Aerial image of Imperial Beach 2009 dye study with important regions labeled

The surfzone and inner-shelf are by far the most economically and ecologically important ocean regions, vital for recreation, food, and ecosystem services. Despite the importance of clean coastal waters to our economy and well-being, declining water quality threatens coastal ecosystem and human health worldwide. Healthy coasts are a significant priority to federal agencies, local government, and non-governmental organizations. This study will use dye release experiments to quantify the exchange between the inner-shelf and the surfzone, improving scientific understanding and thus allowing for accurate prediction of tracer (e.g., larvae, nutrients, pathogens) exchange from the surfzone through the inner-shelf in the San Diego South Bay. This region is a representative surfzone and inner-shelf system, allowing project results to be applied generally. This region also is home to economically valuable beaches, State Parks, a Marine Protected Area, and a National Estuarine Research Reserve, among other assets. Yet, it is often impacted by poor water quality. This study will provide local managers and citizens insight into regional tracer exchange.


Photo of the Tijuana River plume in Imperial Beach, CA courtesy of WILDCOAST. Brown colors show sediment laden water exiting from the Tijuana Estuary mouth. Sediment is just one example of the type of tracer our study can apply to.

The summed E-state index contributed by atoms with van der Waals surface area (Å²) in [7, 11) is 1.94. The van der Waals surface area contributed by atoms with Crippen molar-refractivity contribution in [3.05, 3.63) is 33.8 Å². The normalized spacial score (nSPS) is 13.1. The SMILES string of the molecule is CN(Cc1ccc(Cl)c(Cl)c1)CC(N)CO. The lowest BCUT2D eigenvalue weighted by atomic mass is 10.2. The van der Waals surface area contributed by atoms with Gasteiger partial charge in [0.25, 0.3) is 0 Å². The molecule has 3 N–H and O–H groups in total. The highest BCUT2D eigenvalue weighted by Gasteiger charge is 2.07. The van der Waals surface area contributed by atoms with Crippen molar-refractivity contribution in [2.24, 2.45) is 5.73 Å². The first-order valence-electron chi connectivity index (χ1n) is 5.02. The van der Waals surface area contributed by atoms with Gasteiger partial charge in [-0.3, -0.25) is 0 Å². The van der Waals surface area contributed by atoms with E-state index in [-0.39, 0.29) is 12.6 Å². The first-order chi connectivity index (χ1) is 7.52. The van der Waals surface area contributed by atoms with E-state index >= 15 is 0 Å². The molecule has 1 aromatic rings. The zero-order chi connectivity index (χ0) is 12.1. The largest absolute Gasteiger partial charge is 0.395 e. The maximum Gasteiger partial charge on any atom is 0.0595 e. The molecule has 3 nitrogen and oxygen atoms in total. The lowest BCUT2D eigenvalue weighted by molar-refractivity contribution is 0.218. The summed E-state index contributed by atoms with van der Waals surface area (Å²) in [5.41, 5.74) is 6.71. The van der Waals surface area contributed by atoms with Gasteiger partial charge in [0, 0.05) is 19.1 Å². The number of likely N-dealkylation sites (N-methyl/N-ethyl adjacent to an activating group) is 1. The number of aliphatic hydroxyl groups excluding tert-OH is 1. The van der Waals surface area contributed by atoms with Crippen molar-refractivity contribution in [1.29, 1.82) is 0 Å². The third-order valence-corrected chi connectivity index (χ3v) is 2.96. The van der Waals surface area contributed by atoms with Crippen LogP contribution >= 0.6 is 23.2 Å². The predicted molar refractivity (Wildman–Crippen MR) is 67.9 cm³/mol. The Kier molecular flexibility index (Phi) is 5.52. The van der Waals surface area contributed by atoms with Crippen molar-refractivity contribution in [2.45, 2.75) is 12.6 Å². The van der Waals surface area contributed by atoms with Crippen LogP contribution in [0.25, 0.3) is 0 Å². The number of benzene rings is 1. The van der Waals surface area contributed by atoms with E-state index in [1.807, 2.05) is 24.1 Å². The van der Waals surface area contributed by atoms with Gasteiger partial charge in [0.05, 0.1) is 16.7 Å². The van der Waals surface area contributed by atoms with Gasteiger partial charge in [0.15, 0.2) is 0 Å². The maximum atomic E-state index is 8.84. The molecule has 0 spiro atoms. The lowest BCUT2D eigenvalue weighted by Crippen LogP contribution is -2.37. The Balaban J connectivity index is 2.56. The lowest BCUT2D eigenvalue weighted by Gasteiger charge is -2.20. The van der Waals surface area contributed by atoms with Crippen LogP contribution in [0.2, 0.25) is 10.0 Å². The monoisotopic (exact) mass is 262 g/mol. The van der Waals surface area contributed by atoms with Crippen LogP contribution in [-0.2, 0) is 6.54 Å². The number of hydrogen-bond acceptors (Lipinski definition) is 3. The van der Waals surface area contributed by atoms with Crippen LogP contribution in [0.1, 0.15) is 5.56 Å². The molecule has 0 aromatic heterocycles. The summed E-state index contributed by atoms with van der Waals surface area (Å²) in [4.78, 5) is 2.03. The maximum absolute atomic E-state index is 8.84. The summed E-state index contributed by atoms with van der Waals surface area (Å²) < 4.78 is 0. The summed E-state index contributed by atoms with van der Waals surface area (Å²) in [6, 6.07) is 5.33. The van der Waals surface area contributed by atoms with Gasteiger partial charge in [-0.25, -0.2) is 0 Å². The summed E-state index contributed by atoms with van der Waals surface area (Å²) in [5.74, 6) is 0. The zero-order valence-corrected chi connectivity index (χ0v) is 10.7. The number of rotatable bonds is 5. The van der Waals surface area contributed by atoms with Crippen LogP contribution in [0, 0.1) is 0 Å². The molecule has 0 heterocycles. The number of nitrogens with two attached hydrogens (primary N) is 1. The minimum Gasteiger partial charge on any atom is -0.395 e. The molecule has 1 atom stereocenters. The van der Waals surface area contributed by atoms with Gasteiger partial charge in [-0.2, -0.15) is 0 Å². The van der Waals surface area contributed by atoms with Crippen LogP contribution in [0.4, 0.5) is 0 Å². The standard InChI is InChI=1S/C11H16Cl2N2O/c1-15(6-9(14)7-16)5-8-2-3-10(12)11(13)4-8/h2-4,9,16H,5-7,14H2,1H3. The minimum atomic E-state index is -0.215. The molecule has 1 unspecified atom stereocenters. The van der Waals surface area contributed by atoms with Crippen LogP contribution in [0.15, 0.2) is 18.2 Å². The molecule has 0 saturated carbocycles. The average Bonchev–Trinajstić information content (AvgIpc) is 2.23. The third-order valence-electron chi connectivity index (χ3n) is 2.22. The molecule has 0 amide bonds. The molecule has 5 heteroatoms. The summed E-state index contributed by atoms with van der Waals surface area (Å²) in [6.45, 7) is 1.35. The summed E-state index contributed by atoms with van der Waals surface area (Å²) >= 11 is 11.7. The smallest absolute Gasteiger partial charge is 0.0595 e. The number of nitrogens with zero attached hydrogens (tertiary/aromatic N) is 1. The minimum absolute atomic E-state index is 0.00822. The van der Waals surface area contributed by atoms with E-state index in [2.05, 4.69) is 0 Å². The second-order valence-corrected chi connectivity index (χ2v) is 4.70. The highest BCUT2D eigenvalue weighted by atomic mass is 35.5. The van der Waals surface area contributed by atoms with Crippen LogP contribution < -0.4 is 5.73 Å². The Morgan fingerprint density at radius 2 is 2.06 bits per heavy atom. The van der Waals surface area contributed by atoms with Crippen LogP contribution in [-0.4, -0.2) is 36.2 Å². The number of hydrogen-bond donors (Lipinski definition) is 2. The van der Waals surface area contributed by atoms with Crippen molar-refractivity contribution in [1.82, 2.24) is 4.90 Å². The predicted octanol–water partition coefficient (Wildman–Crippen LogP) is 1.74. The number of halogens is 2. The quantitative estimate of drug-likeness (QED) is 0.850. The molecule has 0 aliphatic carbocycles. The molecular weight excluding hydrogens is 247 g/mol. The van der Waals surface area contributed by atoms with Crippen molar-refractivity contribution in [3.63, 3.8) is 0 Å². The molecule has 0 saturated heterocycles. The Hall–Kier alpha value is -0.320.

This study will improve the understanding of the physical processes governing tracer exchange between the surfzone and the stratified inner-shelf through the analysis of field observations and model results. By closing a tracer mass budget for the dye (i.e., accounting for all of the dye as it spreads), dye fate can be accurately determined. Dye observations and measurements will determine the extent to which physical processes move dye from a region of high concentration to a region of low concentration. The spreading and mixing of the dye laterally (lateral diffusion) has previously been believed to be smaller over the inner-shelf than in the surfzone (even suggesting that the inner-shelf is a barrier to exchange), yet we hypothesize it may be comparable to or greater than in the surfzone due to large-scale coherent physical structures such as rip-currents and eddies such as those seen in the above images. Shoreline dye observations far downstream and inner-shelf cross-shore dye flux measurements will determine the extent to which dilution mechanisms match traditional estimates (e.g., Fickian diffusion). In addition to investigating this lateral dispersion, we will also investigate the vertical mixing of dye on the stratified inner-shelf and the potential importance of surfzone ejections of warm water using dye observations throughout the water column depth. Additional hypothesis-driven questions will be addressed using numerical simulations with varying stratification, wind, and rip current conditions. Through a combination of techniques (observations and models) used during this study, a more complete picture of what is working to spread tracers in our coastal ecosystem can be obtained.

See some more details specific to our methods and the dye releases we have conducted on our FAQs!